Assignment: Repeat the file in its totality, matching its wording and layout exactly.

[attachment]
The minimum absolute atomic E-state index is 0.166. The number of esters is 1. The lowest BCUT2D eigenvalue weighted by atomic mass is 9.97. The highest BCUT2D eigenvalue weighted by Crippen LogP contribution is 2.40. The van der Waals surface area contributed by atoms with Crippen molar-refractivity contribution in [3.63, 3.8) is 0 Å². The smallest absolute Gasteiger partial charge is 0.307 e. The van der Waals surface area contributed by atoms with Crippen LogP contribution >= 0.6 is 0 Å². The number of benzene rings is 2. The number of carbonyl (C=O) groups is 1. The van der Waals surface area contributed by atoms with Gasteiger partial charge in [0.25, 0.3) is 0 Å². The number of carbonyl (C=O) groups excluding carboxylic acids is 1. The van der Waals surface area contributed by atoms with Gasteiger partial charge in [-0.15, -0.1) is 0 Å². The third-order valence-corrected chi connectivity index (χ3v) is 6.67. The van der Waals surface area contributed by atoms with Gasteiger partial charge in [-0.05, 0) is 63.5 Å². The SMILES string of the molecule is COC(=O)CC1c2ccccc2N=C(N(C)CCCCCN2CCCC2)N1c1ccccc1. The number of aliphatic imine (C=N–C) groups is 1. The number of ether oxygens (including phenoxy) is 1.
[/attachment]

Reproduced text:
The minimum absolute atomic E-state index is 0.166. The number of esters is 1. The lowest BCUT2D eigenvalue weighted by atomic mass is 9.97. The highest BCUT2D eigenvalue weighted by Crippen LogP contribution is 2.40. The van der Waals surface area contributed by atoms with Crippen molar-refractivity contribution in [3.63, 3.8) is 0 Å². The smallest absolute Gasteiger partial charge is 0.307 e. The van der Waals surface area contributed by atoms with Crippen LogP contribution >= 0.6 is 0 Å². The number of benzene rings is 2. The number of carbonyl (C=O) groups is 1. The van der Waals surface area contributed by atoms with Gasteiger partial charge in [0.25, 0.3) is 0 Å². The number of carbonyl (C=O) groups excluding carboxylic acids is 1. The van der Waals surface area contributed by atoms with Gasteiger partial charge in [-0.15, -0.1) is 0 Å². The third-order valence-corrected chi connectivity index (χ3v) is 6.67. The van der Waals surface area contributed by atoms with Gasteiger partial charge in [-0.05, 0) is 63.5 Å². The SMILES string of the molecule is COC(=O)CC1c2ccccc2N=C(N(C)CCCCCN2CCCC2)N1c1ccccc1. The number of aliphatic imine (C=N–C) groups is 1. The number of ether oxygens (including phenoxy) is 1.